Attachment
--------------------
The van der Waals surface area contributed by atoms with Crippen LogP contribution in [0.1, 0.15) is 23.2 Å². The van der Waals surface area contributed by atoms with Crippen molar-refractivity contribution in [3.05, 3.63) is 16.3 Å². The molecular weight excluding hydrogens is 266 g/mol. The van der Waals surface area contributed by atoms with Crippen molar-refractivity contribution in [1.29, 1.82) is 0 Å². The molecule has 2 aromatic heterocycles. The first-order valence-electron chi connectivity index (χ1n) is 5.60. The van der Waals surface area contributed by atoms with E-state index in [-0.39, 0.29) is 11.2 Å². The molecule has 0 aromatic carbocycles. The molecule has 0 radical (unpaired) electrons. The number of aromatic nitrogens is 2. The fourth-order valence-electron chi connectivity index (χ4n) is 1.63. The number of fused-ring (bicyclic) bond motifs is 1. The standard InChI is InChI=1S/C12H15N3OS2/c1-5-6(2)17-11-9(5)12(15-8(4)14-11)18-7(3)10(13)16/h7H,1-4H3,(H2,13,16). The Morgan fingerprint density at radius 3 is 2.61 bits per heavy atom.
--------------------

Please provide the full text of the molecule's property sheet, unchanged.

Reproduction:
The van der Waals surface area contributed by atoms with Crippen LogP contribution in [0.1, 0.15) is 23.2 Å². The van der Waals surface area contributed by atoms with Crippen molar-refractivity contribution in [3.05, 3.63) is 16.3 Å². The molecular weight excluding hydrogens is 266 g/mol. The van der Waals surface area contributed by atoms with Crippen molar-refractivity contribution in [1.29, 1.82) is 0 Å². The molecule has 2 aromatic heterocycles. The first-order valence-electron chi connectivity index (χ1n) is 5.60. The van der Waals surface area contributed by atoms with E-state index in [-0.39, 0.29) is 11.2 Å². The molecule has 0 aromatic carbocycles. The molecule has 0 radical (unpaired) electrons. The number of aromatic nitrogens is 2. The fourth-order valence-electron chi connectivity index (χ4n) is 1.63. The number of fused-ring (bicyclic) bond motifs is 1. The standard InChI is InChI=1S/C12H15N3OS2/c1-5-6(2)17-11-9(5)12(15-8(4)14-11)18-7(3)10(13)16/h7H,1-4H3,(H2,13,16). The Morgan fingerprint density at radius 3 is 2.61 bits per heavy atom.